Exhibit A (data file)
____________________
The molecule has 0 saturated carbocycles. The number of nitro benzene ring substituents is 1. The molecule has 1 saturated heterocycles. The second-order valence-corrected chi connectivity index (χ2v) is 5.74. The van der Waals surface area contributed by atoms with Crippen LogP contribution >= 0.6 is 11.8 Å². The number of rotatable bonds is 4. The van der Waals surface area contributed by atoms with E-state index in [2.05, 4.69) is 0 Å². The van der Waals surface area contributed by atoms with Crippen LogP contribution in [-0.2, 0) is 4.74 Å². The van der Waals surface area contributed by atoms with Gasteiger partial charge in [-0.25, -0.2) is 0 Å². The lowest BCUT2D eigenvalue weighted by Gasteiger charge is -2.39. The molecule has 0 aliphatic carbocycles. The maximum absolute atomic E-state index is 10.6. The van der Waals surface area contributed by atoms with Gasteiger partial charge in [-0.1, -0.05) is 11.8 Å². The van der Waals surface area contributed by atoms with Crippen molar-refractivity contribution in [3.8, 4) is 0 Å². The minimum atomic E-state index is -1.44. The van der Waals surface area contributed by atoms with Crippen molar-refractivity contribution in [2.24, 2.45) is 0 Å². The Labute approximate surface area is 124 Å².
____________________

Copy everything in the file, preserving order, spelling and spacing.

The molecule has 0 saturated carbocycles. The number of nitro benzene ring substituents is 1. The molecule has 1 saturated heterocycles. The second-order valence-corrected chi connectivity index (χ2v) is 5.74. The van der Waals surface area contributed by atoms with Crippen LogP contribution >= 0.6 is 11.8 Å². The number of rotatable bonds is 4. The van der Waals surface area contributed by atoms with E-state index in [2.05, 4.69) is 0 Å². The van der Waals surface area contributed by atoms with Crippen LogP contribution in [-0.2, 0) is 4.74 Å². The van der Waals surface area contributed by atoms with Gasteiger partial charge in [-0.25, -0.2) is 0 Å². The lowest BCUT2D eigenvalue weighted by Gasteiger charge is -2.39. The molecule has 0 aliphatic carbocycles. The maximum absolute atomic E-state index is 10.6. The van der Waals surface area contributed by atoms with Gasteiger partial charge in [-0.1, -0.05) is 11.8 Å². The van der Waals surface area contributed by atoms with Crippen molar-refractivity contribution in [3.8, 4) is 0 Å². The minimum atomic E-state index is -1.44. The van der Waals surface area contributed by atoms with Crippen molar-refractivity contribution in [2.24, 2.45) is 0 Å². The Labute approximate surface area is 124 Å².